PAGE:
How do you know that you’re in New York City? Yellow cabs, pushcarts, the electric pulse in the air might all tip you off – but catch sight of the Empire State building and you have, unmistakably, stepped into The Big Apple. The soaring skyscraper, which was dedicated 82 years ago Wednesday, is mythical and majestic, and seems to completely embody the city it has become synonymous with.
New Yorkers may soon be able to own part of the landmark building. A judge on Tuesday removed a major obstacle to real estate mogul Peter L. Malkin’s plan to let the public buy shares in 19 New York City properties, including the Empire State Building. The decision, which overruled objections by a group of current shareholders, moves the city’s architectural crown jewel one step closer to a historic IPO.
The construction of the Empire State building reads like a tall tale. Designed by William F. Lamb, his firm produced drawings of the building in two weeks. From its groundbreaking on January 22, 1930, the skyscraper was built in just 401 days and was simultaneously entered into a competition for “World’s Tallest Building”, along with the Chrysler building and 40 Wall Street. Even as it was being built, the Empire State building was hailed as a feat of American engineering, with 102 floors, 73 elevators, 9,000 faucets, and, with the addition of the spire in 1952, a height of 1,453 feet. The building was so big that it was given its own zip code: 10118. Upon its dedication on May 1, 1931, it was indeed the tallest building in the world, a title it held for 42 years until the dedication of the World Trade Center towers in 1972.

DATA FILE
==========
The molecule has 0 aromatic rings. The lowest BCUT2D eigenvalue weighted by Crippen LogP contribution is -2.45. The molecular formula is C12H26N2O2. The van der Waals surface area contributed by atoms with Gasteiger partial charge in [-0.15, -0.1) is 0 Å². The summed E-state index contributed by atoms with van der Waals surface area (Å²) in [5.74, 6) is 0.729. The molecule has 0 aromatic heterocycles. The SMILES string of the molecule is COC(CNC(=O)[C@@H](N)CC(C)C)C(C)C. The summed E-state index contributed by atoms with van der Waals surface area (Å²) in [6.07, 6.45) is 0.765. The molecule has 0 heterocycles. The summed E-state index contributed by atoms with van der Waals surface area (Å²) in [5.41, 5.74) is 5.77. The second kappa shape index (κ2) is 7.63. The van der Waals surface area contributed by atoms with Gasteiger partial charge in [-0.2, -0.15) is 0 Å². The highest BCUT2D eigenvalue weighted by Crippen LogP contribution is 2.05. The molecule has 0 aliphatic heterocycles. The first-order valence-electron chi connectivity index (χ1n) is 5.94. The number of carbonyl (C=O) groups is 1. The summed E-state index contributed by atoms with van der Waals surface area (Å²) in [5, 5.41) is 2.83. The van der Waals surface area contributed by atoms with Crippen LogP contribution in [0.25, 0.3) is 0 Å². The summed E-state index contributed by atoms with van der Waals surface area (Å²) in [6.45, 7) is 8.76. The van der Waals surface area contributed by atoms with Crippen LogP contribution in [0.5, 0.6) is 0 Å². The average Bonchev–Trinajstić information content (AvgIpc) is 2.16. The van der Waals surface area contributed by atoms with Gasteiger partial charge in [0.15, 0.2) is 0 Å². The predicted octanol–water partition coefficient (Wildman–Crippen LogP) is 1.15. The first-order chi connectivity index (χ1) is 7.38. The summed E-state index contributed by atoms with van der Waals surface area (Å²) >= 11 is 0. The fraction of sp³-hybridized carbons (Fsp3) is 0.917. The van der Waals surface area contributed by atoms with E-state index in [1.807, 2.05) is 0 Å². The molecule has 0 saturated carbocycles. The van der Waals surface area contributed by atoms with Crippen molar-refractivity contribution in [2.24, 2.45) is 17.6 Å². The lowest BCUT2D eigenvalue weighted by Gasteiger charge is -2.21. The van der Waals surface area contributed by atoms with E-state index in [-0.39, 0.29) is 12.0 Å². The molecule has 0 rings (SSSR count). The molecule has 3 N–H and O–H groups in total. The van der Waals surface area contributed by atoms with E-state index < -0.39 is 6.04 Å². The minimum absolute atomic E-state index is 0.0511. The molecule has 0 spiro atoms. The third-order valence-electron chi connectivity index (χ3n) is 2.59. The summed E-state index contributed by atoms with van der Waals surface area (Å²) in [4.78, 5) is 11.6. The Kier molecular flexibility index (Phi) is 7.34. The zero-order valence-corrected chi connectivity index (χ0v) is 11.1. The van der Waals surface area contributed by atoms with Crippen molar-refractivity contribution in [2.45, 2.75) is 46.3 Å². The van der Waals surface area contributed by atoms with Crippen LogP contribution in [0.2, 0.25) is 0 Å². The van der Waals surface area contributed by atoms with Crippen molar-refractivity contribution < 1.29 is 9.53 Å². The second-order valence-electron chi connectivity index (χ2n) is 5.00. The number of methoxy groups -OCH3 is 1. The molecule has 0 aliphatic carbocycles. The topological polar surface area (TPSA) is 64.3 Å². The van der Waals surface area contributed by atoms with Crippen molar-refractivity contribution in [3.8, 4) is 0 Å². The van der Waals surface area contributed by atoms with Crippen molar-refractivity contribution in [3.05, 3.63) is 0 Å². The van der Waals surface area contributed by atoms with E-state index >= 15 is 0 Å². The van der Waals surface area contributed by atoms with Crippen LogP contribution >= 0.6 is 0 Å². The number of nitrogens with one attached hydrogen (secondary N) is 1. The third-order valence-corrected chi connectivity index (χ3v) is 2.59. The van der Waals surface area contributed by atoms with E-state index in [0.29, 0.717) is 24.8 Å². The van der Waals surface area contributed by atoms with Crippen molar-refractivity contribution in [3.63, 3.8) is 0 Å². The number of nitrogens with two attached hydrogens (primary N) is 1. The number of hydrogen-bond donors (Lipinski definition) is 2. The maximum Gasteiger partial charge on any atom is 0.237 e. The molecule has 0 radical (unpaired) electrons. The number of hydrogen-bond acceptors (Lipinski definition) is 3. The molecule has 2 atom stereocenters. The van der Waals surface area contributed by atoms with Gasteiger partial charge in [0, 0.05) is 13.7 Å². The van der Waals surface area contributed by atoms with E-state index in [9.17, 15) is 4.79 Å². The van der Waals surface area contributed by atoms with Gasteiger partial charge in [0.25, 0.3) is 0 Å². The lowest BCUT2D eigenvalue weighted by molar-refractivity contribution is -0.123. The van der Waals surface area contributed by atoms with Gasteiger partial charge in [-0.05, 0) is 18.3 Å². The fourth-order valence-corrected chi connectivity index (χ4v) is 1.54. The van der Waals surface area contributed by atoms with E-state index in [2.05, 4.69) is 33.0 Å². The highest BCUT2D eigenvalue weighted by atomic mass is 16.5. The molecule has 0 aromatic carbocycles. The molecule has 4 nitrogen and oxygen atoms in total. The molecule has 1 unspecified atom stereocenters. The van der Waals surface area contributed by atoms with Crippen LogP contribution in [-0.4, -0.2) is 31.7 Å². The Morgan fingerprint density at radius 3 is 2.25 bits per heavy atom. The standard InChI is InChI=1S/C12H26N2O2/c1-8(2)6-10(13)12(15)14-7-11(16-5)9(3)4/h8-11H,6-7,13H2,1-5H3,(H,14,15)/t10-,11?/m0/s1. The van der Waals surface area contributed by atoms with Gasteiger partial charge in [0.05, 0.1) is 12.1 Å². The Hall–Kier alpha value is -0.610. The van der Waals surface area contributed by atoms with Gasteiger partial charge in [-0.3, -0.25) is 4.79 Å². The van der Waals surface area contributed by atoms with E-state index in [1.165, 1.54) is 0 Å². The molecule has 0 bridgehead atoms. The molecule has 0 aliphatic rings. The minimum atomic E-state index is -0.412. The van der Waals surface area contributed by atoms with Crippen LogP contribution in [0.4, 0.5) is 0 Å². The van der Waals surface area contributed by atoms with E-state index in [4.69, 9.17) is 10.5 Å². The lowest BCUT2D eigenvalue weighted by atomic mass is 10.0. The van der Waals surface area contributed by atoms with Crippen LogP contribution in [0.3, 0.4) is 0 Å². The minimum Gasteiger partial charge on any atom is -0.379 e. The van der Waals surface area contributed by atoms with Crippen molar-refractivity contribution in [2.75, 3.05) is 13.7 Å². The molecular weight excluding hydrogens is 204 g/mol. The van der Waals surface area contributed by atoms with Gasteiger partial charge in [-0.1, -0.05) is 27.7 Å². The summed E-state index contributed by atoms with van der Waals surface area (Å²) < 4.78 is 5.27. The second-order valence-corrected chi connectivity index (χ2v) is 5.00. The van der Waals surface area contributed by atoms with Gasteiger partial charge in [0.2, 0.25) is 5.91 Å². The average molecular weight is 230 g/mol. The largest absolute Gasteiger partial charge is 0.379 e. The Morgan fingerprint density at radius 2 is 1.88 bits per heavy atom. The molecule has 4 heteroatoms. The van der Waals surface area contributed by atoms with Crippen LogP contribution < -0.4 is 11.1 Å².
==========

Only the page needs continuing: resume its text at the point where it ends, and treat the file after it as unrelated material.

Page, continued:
It’s story, since then, has become interwoven with New York’s history. As the city has grown taller, the streets busier, the population denser, the Empire State building has remained a watchful, yet spectacular, presence. It has become not only a symbol, but a witness to the life of a city.